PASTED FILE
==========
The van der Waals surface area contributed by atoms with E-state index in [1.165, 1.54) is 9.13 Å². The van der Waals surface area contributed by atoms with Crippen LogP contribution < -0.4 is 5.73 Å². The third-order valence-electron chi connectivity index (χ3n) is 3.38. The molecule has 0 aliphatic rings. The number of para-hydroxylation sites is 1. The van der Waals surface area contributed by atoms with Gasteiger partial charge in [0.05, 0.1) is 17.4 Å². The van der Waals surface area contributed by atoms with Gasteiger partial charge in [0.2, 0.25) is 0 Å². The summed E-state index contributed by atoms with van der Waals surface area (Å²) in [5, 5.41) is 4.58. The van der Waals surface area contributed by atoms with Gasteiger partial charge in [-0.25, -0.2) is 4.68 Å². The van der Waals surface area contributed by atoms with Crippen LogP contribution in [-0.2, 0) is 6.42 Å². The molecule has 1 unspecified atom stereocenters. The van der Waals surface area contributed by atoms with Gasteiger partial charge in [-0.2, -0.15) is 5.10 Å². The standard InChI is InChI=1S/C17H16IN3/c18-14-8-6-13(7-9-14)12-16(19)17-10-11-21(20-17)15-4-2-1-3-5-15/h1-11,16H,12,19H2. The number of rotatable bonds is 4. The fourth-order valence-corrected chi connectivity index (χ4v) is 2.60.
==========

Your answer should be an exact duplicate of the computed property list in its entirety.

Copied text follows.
The van der Waals surface area contributed by atoms with E-state index in [1.165, 1.54) is 9.13 Å². The van der Waals surface area contributed by atoms with Crippen LogP contribution < -0.4 is 5.73 Å². The third-order valence-electron chi connectivity index (χ3n) is 3.38. The molecule has 0 aliphatic rings. The number of para-hydroxylation sites is 1. The van der Waals surface area contributed by atoms with Gasteiger partial charge in [0.05, 0.1) is 17.4 Å². The van der Waals surface area contributed by atoms with Gasteiger partial charge in [0.2, 0.25) is 0 Å². The summed E-state index contributed by atoms with van der Waals surface area (Å²) in [5, 5.41) is 4.58. The van der Waals surface area contributed by atoms with Gasteiger partial charge in [-0.25, -0.2) is 4.68 Å². The van der Waals surface area contributed by atoms with Crippen LogP contribution in [-0.2, 0) is 6.42 Å². The molecule has 1 unspecified atom stereocenters. The van der Waals surface area contributed by atoms with Gasteiger partial charge in [-0.2, -0.15) is 5.10 Å². The standard InChI is InChI=1S/C17H16IN3/c18-14-8-6-13(7-9-14)12-16(19)17-10-11-21(20-17)15-4-2-1-3-5-15/h1-11,16H,12,19H2. The number of rotatable bonds is 4. The fourth-order valence-corrected chi connectivity index (χ4v) is 2.60.